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Four Color Map Theorem (March 28-31)

Francis Guthrie, a 21yearold mathematics student at University College in London, was mapping the counties of England in 1852 when he noticed that he only needed four colors for the map. He asked his younger brother, Frederick Guthrie, if this was true for any map. Frederick took the problem to his professor, Augustus de Morgan.


Coordinate Plane Graph Pictures (March 21-24)

Mathletes had fun this week with their coordinate pictures.  We introduced all four quadrants in the coordinate plane.

Sir Cumference and the Dragon of Pi (March 14-17)

Pi day is upon us again as Monday was March 14.  It is called Pi day because the number Pi starts with 3.14. We challenged the Mathletes to think of what 2Pi day would be; calculating 6.28, they say, "June 28." Then 3Pi day is fun; 9.42 gets them thinking about 30 days in September, so some of them go into October 12th.  A silly past-time but fun.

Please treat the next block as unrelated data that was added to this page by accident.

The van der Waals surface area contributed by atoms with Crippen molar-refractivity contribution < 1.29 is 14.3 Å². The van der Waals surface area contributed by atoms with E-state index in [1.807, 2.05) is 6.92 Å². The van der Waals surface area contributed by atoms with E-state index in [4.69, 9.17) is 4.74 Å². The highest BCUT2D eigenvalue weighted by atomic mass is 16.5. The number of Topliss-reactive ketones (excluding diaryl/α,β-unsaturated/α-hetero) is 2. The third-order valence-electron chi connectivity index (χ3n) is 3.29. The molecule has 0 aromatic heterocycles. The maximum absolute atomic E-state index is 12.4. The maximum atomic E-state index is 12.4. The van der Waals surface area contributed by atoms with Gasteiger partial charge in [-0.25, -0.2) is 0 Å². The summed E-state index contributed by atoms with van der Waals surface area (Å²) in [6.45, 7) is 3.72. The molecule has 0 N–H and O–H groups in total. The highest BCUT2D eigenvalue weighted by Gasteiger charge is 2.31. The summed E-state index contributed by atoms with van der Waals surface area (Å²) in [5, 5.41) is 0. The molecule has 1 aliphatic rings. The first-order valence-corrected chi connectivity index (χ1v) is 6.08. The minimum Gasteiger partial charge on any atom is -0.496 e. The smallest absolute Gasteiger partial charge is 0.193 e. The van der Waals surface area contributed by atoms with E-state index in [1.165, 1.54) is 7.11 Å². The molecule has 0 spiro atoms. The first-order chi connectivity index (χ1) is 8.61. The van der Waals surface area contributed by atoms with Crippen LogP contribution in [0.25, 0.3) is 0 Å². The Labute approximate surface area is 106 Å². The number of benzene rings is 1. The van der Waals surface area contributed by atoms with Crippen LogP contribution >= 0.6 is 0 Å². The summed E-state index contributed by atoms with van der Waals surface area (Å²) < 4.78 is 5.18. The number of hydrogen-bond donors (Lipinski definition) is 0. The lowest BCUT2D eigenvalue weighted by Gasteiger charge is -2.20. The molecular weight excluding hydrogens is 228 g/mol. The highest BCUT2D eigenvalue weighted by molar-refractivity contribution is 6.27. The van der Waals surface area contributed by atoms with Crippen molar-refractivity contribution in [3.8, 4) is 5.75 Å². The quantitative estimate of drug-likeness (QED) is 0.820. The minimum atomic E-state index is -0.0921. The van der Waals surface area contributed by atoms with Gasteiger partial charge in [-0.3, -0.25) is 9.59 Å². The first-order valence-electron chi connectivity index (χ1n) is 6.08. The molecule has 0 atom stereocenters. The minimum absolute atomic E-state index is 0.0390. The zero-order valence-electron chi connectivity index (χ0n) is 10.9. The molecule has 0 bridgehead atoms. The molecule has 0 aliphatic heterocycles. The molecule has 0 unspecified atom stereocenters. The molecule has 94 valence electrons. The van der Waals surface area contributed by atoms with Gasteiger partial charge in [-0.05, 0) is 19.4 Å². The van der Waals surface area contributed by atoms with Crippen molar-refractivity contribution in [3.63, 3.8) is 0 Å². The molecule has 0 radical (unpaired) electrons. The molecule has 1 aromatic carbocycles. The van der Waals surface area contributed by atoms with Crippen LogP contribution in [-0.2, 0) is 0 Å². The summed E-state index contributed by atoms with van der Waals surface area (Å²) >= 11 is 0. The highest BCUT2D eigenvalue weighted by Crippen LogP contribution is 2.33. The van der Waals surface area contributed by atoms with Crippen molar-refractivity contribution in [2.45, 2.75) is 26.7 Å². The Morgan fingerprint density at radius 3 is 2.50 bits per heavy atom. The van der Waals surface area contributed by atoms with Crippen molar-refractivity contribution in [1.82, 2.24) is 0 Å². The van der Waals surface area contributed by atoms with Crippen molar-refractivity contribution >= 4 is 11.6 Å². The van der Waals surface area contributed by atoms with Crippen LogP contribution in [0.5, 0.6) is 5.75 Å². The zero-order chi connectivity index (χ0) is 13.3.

Sum of Consecutive Integers (March 7-10)


Which natural numbers can be written as the sum of two or more positive consecutive integers?  This exercise has challenged mathematicians for centuries and clear patterns have formed.  However, only recently, in 1997, did was a proof developed for why powers of two such as 1,2,4,8,16,32...... could never be a sum of consecutive integers.

Paper Tower (February 28th to March 3rd)